today. So there is a real kind of enduring, enjoyment that goes with


vinyl that really attracts people plus it sounds better than the other


formats that you mentioned. It doesn't sound better than digital


though and during the digital era, that was something that you


introduced to the company, wasn't it? Well, that's right. Modern


digital recordings are best experienced just played directly


through a digital streamer like our range of players, but to a beguning


generation they will only have experienced MP3, probably through


portable players, so vinyl for them is a big jump up in quality,


probably the best quality they will have experienced. We are talking


about the comeback, but it will always be a niche business, I can't


imagine this will see the full-scale appeal that it once did, but it is


an important niche and one that will keep making money for you, but


digital and streaming services are the majority of your business, how


do you balance the two conflicting demands? Well, my father had the


fore sight to design his turntable so it was upgradeable. So if you


bought it the LP12 in 1973 you could upgrade it step by step to the 2016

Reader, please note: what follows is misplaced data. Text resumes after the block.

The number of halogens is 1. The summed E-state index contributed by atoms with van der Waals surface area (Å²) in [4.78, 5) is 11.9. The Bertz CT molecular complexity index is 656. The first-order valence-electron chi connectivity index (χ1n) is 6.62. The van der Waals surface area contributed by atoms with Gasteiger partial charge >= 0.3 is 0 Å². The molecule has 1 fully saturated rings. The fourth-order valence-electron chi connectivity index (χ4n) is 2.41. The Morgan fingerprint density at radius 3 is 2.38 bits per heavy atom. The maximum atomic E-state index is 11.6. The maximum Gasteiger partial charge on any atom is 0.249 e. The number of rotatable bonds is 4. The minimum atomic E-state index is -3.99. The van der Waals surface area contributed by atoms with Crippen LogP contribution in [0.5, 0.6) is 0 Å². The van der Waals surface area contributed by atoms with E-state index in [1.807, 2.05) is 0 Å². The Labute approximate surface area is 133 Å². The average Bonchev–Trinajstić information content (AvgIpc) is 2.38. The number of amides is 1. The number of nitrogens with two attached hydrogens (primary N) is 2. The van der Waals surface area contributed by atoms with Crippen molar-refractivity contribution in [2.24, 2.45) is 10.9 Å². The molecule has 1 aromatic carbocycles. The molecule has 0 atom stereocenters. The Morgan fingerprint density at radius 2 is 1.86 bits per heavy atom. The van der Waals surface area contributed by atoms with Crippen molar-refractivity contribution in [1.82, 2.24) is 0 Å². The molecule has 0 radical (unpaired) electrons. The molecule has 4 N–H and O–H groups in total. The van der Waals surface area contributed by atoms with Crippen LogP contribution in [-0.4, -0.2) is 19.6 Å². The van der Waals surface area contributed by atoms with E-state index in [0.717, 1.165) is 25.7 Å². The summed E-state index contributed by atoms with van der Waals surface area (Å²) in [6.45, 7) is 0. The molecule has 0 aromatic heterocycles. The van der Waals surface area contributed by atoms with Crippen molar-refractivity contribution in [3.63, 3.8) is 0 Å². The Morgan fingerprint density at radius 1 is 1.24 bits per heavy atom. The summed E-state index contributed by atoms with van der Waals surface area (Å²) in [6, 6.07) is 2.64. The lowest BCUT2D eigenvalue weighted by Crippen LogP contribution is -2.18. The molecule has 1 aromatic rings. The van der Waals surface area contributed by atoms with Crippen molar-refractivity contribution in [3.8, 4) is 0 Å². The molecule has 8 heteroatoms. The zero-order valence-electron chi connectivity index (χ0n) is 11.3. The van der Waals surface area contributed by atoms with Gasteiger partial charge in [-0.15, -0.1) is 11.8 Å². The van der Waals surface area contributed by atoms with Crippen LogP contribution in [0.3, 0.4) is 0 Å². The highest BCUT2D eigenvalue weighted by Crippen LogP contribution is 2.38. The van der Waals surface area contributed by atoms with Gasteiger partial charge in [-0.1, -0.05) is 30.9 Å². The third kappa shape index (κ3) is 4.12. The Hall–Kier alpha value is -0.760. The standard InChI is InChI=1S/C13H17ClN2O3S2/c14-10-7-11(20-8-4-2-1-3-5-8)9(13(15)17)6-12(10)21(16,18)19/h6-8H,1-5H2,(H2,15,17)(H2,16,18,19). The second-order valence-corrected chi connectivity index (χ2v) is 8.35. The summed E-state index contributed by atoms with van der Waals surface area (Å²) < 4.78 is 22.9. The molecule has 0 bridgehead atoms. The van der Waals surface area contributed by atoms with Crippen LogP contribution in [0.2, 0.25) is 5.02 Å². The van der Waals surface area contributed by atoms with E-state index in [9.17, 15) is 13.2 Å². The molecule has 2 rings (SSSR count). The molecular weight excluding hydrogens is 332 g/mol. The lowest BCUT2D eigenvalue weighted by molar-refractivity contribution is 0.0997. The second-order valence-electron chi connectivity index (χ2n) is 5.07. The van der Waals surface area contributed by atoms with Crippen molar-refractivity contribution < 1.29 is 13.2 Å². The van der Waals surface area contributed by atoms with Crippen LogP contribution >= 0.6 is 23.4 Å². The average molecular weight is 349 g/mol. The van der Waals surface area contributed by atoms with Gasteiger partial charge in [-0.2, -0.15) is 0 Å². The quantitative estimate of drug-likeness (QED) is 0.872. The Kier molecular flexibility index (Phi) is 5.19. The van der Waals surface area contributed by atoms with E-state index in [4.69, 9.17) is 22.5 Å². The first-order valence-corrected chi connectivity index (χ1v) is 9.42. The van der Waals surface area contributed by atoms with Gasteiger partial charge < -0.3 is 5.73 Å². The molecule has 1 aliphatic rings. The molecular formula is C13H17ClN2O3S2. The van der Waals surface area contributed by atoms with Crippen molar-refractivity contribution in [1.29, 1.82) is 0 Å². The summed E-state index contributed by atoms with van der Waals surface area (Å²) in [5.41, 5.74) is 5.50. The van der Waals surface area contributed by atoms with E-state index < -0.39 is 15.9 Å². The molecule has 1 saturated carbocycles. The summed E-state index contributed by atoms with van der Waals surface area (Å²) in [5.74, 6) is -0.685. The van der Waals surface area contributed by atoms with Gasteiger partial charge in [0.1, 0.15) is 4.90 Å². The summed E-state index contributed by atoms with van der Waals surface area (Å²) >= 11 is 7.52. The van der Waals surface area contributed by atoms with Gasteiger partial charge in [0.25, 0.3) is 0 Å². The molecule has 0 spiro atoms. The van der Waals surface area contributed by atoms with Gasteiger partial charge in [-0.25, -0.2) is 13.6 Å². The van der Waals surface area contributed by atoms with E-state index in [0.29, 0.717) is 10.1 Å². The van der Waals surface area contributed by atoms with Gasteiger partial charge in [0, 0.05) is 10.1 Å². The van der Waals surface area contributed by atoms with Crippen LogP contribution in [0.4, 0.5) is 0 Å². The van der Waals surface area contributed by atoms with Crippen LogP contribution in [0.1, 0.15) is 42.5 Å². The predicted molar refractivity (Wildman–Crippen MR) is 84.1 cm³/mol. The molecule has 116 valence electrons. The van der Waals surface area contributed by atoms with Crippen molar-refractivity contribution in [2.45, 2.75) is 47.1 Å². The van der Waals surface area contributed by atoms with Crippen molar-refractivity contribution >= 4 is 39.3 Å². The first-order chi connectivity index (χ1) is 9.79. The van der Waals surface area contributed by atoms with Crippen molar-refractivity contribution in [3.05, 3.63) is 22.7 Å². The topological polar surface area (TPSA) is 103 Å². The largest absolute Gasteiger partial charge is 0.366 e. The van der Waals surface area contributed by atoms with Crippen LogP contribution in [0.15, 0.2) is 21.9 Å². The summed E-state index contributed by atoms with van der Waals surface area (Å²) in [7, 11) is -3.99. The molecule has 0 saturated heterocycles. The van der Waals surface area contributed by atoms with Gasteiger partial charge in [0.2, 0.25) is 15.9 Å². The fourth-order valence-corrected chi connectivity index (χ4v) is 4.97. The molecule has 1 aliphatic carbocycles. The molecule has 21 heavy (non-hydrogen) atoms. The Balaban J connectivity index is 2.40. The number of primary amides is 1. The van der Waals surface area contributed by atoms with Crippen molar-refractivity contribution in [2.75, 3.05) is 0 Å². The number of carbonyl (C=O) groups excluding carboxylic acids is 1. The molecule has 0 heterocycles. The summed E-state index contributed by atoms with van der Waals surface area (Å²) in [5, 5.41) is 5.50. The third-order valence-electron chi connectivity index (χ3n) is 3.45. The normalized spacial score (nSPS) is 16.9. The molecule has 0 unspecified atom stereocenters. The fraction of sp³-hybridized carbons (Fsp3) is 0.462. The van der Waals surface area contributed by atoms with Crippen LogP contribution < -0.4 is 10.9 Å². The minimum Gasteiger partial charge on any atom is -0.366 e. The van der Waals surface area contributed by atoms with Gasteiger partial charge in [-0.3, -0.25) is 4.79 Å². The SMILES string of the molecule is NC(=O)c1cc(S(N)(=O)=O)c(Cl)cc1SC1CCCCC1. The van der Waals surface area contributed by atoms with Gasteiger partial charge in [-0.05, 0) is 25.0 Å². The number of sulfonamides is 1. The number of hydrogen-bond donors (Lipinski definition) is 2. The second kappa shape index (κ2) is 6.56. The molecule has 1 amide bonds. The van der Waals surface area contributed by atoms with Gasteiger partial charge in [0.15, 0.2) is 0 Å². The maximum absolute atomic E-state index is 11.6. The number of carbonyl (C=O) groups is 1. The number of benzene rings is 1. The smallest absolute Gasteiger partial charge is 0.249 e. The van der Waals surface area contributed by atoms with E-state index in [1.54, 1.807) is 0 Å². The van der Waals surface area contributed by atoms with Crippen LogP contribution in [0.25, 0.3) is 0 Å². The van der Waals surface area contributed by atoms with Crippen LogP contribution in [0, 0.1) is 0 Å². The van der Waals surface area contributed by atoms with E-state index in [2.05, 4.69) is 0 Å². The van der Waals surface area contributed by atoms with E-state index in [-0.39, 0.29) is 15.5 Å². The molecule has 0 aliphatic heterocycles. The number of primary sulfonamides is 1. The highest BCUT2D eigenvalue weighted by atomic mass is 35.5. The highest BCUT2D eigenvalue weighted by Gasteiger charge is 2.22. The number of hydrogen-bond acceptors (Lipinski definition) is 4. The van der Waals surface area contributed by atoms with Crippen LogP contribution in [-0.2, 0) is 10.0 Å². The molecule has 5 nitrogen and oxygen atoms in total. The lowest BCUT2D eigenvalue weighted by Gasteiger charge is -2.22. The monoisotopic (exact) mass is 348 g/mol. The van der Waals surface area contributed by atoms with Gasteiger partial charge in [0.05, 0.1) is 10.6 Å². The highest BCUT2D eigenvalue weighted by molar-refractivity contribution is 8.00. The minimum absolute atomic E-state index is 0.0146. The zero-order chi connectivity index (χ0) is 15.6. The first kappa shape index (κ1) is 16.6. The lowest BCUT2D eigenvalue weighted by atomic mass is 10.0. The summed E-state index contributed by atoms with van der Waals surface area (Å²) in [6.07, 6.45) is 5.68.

specification. We take a similar approach on the digital side, but it


is software upgrades so if new formats come out, we make sure our


customers can experience the improvements in sound quality. So


what's the next step? Where do we go next? Well, I think people want to


listen to whatever they want, wherever they are and I think what


we are seeing then is higher quality digital coming along through


streaming services like Tidal and they integrate to a system like Linn


and allow you to access the huge libraries in the Cloud and not


necessarily at MP3 quality, there is now higher quality music becoming


available for everyone. It is fascinating. We could talk much


more, but time is against us. Thank you for coming in. We appreciate it.


We were asking you what other retro tech would you like to see make a


comeback? A surprising number said you want to see cassettes back. I


really don't understand that. I don't either. I remember them


unRAFFing and the whole thing getting messy! And you had to do it


with your pencil and the rubbish quality! A lot of you commenting on


the difference in the quality as we touched on, the difference between


CDs, records, vinyls and cassettes, clearly quality is a big issue. Are


you too young for vinyl? No, I remember vinyl. He is not that young


then you see! Not that young! Let's move swiftly on, shall we?


. Well, how about adding


17 more rotor blades? Entrepreneur Alex Zosel says


that his unusual looking device with 18 rotors can still fly


even if some of its batteries It can even land itself


when battery power is low. But the multicopter can only fly


for 25 minutes and is expected to cost nearly $300,000


when it goes on sale. With 18 rotors we have a really safe


system so we can lose more than two rotors with no problems and also